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Teaching Demo to Reinforce how Mechanical Properties Change Due to Heat Treatment Processes

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Collection

2011 ASEE Annual Conference & Exposition

Location

Vancouver, BC

Publication Date

June 26, 2011

Start Date

June 26, 2011

End Date

June 29, 2011

ISSN

2153-5965

Conference Session

Materials Experiments, Labs, Demos, and Hands-On Activities

Tagged Division

Materials

Page Count

17

Page Numbers

22.11.1 - 22.11.17

Permanent URL

https://peer.asee.org/17285

Download Count

45

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Paper Authors

biography

Daniel J. Magda Weber State University

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Daniel J. Magda, Ph.D., Mechanical Engineer
Twelve years teaching in the Mechanical Engineering Technology program at Weber State University. Research interest (metallic materials associated with aging aircraft).

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Abstract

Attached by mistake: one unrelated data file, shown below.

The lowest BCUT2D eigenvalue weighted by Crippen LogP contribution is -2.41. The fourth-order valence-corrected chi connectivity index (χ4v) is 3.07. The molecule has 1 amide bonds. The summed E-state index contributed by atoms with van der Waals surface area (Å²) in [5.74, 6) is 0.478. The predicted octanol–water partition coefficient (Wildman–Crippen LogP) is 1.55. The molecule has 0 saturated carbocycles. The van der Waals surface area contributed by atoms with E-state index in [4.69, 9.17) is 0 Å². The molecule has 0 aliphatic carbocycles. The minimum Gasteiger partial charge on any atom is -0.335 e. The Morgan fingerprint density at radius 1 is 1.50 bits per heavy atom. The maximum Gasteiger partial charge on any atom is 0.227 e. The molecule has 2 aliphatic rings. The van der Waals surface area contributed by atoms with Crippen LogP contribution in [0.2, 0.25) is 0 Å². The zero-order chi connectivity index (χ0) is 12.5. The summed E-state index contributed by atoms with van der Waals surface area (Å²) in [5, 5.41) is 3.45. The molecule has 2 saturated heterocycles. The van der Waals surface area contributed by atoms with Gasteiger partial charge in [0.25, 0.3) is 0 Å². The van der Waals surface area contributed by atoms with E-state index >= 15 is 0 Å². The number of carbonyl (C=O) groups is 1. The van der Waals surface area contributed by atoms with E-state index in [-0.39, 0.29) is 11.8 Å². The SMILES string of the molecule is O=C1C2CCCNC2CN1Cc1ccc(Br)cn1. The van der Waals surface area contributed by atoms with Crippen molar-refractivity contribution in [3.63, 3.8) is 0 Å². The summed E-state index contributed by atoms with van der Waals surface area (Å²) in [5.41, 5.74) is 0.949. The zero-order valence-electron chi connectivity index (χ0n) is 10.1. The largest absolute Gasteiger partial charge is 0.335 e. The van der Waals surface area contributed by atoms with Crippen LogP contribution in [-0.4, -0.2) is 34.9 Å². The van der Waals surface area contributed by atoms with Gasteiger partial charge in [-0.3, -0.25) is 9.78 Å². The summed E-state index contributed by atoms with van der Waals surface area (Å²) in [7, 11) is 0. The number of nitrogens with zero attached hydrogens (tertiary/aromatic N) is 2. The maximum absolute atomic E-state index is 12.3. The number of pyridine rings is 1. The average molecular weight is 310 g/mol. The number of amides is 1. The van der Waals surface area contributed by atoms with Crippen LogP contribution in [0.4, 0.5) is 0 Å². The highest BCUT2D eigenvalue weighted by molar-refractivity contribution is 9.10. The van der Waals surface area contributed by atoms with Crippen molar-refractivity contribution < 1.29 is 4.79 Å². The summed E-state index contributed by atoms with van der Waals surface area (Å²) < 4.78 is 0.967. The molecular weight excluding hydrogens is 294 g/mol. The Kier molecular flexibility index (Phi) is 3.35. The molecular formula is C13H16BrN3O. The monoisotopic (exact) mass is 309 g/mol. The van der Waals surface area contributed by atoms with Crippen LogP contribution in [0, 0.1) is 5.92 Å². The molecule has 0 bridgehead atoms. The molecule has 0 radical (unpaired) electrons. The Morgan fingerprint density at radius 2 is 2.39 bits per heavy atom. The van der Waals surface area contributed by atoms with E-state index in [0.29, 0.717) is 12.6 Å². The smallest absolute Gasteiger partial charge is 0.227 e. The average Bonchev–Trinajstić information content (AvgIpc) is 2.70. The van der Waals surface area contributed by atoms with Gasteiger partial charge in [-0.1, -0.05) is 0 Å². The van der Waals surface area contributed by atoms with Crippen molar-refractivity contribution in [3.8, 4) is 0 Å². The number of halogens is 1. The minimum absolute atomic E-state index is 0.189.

Teaching Demo to Reinforce how Mechanical Properties Change Due to Heat Treatment ProcessesAbstractLecture coupled with some hands on demonstration is a powerful teaching strategy forengineering students. This style of teaching was incorporated into an engineering materialsselection course. Students realize that changing material properties play an important role inunderstanding why materials are selected for different design specifications. Engineeringstudents take courses in mechanics of material, machine design, finite element analysis andcapstone senior projects. These courses require students to call out and specify the best and leastexpensive material according to some type of chemical, physical or mechanical loadingconditions. Students should understand the way a material behaves in service depends upon itsalloy composition, crystalline structure, manufacturing process and heat treat condition.This paper is written after developing a hands-on material lab that teaches engineering studentshow heat treatment processes affect material properties. Its main focus is with alloy steels,however, other metallic materials can be used and explored by the same procedure outlined inthe lab handout. The first part of the lab requires students to set up a heat treat furnace. Theyquench harden and temper ten charpy specimens. The range in hardness are from dead soft to itsmaximum hardness that the material can get. Hardness and toughness values are measured andthe data are plotted to generate material behavioral curves. From the Brinell hardness numberthe ultimate tensile strength is estimated and plotted against hardness and toughness values. Aseries of design questions in the lab handout helps reinforce the theory taught in the class roomto this hands-on learning process.

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